Wednesday, December 12, 2012
What does "the old is better" mean in Luke 5:39?
When preaching Sunday before last on Luke 5:27-39, I was intrigued by the conclusion to the "parable" (vv. 36-39) of the new patch on the old garment and the new wine in the old bottles (skins). Here are some notes:
Jesus concludes in v. 39 by saying, “No man also having drunk old wine straightway desireth new: for he saith the old is better.”
Now, what does this parable mean? We might think it would have been nice if Jesus had given the authoritative interpretation as in the parable of the sower (see Mark 4:13-20).
The standard interpretation is that the new thing (patch, wine) refers to Jesus’ teaching and to his disciples who would be joined to the old practices of the religious Jews of their day with the result of schism and conflict. The new wine of Jesus’ teaching and way of life would require a new wineskin of the church, apart from the synagogue. This would include the end of the civil and ceremonial aspects the law, the end of the dietary rules, the end of the sacrificial system, the transformation of the Sabbath from the seventh to the first day of the week, etc. The final quote then in v. 39 is meant to be taken ironically, indicating the hard heartedness of those who reject the new teachings of Jesus. This line of interpretation seems to be the one followed by conservative men both past and present.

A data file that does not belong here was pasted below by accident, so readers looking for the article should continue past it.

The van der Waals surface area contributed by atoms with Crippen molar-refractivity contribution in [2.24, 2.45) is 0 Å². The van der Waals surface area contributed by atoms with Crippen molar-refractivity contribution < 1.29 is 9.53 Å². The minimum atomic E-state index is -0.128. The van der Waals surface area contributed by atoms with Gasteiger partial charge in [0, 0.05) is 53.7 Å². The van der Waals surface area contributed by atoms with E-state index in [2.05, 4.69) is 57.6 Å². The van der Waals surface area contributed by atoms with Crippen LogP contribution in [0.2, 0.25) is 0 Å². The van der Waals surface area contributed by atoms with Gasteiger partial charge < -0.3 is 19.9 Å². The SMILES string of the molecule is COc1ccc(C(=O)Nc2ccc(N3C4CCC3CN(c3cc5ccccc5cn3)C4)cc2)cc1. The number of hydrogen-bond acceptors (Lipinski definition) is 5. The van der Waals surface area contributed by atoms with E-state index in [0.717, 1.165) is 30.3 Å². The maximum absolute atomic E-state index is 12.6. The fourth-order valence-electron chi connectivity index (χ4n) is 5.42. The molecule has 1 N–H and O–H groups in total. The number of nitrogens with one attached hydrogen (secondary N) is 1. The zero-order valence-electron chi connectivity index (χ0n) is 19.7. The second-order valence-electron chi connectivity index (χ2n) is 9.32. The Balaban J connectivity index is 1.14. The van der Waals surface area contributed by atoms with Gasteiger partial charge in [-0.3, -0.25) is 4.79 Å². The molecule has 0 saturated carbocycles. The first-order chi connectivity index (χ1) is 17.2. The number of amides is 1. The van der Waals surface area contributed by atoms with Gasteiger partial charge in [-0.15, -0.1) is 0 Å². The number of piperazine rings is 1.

Another possibility, however, would be to turn things on their head and say that Jesus was in fact saying that it was the scribes and Pharisees who had introduced something new; whereas, it was he who was the guardian of something that was ancient and proved. Let’s take fasting as an example (the point of conflict in this context; see vv. 30-35). Though there were many times and occasions when Israel fasted in mourning or grieving over her sin, the OT only prescribed fasting once a year on the Day of Atonement (Leviticus 16:29 speak of “afflicting yours souls” which is usually taken to be a reference to fasting). The tradition which had developed among the Pharisees, however, was that of twice weekly fasting (see the prayer of the Pharisee in Luke 18:12). This was a novelty that, in fact, went beyond what was written in Scripture. One might say that it was Jesus himself and his disciples who were upholding the old practices, and the Pharisees who were offering something new that resulted in division and destruction. In that case, when Jesus cites the hypothetical man who prefers the old wine to the new by saing “The old is better” (v. 39), he does not do so ironically but in a straightforward manner. It is Jesus not the Pharisees who is preserving the old paths.